Reducing plastic waste and litter and making producers responsible for the end-of-life management of their products is a key part of the Made-in-Ontario Environment Plan commitment to balance a healthy economy and a healthy environment and keep our province clean and beautiful.
Ontario’s recycling rates have been stalled for 15 years and up to 30 per cent of what is put into the blue box is sent to landfill.
There are over 240 municipal blue box programs that have their own separate lists of accepted recyclable materials, which affects cost savings and contamination.
In June, Ontario engaged David Lindsay as a Special Advisor on Recycling and Plastic Waste to help address plastic litter and improve recycling in the province.
For six weeks, Mr. Lindsay held mediation sessions with municipal and industry stakeholders, and in July delivered his report on how Ontario can better manage recycling and plastic waste.
Stewardship Ontario, which manages the current Blue Box Program, will submit a plan to the Resource Productivity and Recovery Authority by June 30, 2020.
The Blue Box Program will begin preparing for transition once the Resource Productivity and Recovery Authority approves the plan, no later than December 31, 2020.
“Our government is supporting municipalities by moving to put accountability for recycling where it belongs – on the companies who make the products. Municipalities are the closest level of government to the people, and we will take the time to get it right by supporting our municipal partners to make sure future policy reflects local needs and concerns.”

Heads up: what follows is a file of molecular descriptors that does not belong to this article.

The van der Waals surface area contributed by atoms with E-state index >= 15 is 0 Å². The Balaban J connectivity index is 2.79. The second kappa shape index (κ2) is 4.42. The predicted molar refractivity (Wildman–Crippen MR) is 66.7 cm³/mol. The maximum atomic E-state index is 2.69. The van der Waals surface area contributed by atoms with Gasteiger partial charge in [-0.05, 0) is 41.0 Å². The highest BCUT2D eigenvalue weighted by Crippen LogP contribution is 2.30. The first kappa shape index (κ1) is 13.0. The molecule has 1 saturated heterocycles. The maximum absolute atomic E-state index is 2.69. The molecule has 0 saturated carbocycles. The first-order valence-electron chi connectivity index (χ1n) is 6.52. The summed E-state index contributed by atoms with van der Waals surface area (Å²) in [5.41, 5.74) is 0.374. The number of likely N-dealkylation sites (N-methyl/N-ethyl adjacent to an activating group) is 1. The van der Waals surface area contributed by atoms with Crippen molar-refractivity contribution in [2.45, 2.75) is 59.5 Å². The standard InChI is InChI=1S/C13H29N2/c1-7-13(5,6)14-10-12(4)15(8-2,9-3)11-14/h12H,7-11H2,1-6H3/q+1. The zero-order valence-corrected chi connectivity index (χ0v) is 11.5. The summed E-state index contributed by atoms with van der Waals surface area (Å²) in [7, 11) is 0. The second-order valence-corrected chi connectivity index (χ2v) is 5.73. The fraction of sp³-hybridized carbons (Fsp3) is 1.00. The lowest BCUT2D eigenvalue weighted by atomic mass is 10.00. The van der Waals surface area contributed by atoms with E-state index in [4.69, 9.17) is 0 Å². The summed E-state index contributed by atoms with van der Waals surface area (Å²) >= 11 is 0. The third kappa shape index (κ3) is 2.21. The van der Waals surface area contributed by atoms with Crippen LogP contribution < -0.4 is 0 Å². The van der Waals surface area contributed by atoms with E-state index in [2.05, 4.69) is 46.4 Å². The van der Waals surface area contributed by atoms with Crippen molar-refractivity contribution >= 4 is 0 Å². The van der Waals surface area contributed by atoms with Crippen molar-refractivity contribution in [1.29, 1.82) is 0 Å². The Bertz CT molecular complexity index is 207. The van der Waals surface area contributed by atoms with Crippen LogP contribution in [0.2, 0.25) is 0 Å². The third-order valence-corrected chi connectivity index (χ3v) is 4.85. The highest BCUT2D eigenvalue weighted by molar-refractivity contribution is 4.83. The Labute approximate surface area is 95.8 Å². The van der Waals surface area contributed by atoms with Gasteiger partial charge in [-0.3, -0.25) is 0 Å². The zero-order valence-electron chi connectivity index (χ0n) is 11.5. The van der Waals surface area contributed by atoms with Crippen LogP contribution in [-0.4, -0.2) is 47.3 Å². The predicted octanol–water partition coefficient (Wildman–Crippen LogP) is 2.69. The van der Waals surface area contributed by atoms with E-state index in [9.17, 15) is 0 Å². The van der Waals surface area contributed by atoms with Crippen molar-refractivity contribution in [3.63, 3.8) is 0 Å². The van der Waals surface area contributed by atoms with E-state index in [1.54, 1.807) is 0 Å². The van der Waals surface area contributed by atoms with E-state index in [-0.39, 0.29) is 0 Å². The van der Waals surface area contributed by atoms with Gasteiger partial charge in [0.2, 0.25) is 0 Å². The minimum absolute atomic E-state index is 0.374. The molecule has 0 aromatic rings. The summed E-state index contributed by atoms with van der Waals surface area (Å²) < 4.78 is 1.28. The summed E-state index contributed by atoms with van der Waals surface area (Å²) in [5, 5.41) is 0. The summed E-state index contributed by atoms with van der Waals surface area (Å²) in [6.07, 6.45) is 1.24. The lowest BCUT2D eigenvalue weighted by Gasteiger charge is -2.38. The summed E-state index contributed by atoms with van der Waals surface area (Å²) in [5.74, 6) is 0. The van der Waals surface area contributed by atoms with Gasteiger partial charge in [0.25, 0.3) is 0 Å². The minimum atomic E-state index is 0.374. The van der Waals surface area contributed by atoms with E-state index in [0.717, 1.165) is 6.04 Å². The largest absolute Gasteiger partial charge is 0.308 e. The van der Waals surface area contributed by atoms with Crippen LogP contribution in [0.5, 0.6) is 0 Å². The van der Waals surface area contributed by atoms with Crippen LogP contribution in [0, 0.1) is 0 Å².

— Steve Clark, Minister of Municipal Affairs and Housing
“There’s global momentum building to reduce waste, increase diversion and make sure plastic waste does not end up littering our land and waters. Transitioning the Blue Box Program to full producer responsibility demonstrates Ontario’s commitment and leadership on these issues. Today’s announcement is a testament to the collaborative efforts by the province, municipal governments and the business community to find solutions.”
— Mac Bain, AMO Board Member, and Chair of AMO’s Waste Management Taskforce
“Retail Council of Canada (RCC) supports the Ontario government’s commitment to improving the blue box recycling system. For our part, retailers are committed to full producer responsibility. We share a common view that plastics, printed paper and packaging do not belong in landfill. RCC looks forward to working with all stakeholders to ensure better environmental outcomes.”
— Diane J. Brisbois, President & CEO, Retail Council of Canada
“The Canadian Beverage Association supports the move to full producer responsibility. We share the Government of Ontario’s goals of reducing litter, increasing recycling and advancing innovation in the circular economy. We look forward to working with the provincial government, municipalities and producers to build on the success of the Blue Box Program by establishing a more harmonized recycling system for Ontarians.”
— Jim Goetz, President, Canadian Beverage Association
“Food & Consumer Products of Canada (FCPC) welcomes the government’s commitment to strengthen Ontario’s Blue Box Program. The orderly transition to full producer responsibility is a positive and necessary step in achieving a harmonized, efficient and cost-effective residential recycling program. By incrementally shifting costs and operational oversight to industry, full producer responsibility will allow for greater innovations in recycling technologies and the use of recyclable materials as we work toward achieving a circular economy, minimized disposal, and consistency in service for Ontarians.”
— Michael Graydon, CEO, Food & Consumer Products of Canada
“This is an important step forward in the evolution of Ontario’s iconic blue box. It puts the responsibility for recycling on those that have the greatest ability to make change – the producers. Residents may not see a big difference at the curb, but it will make a difference for our environment, spur more innovation and importantly, lower costs for taxpayers.”
— AMO President Jamie McGarvey, Mayor Parry Sound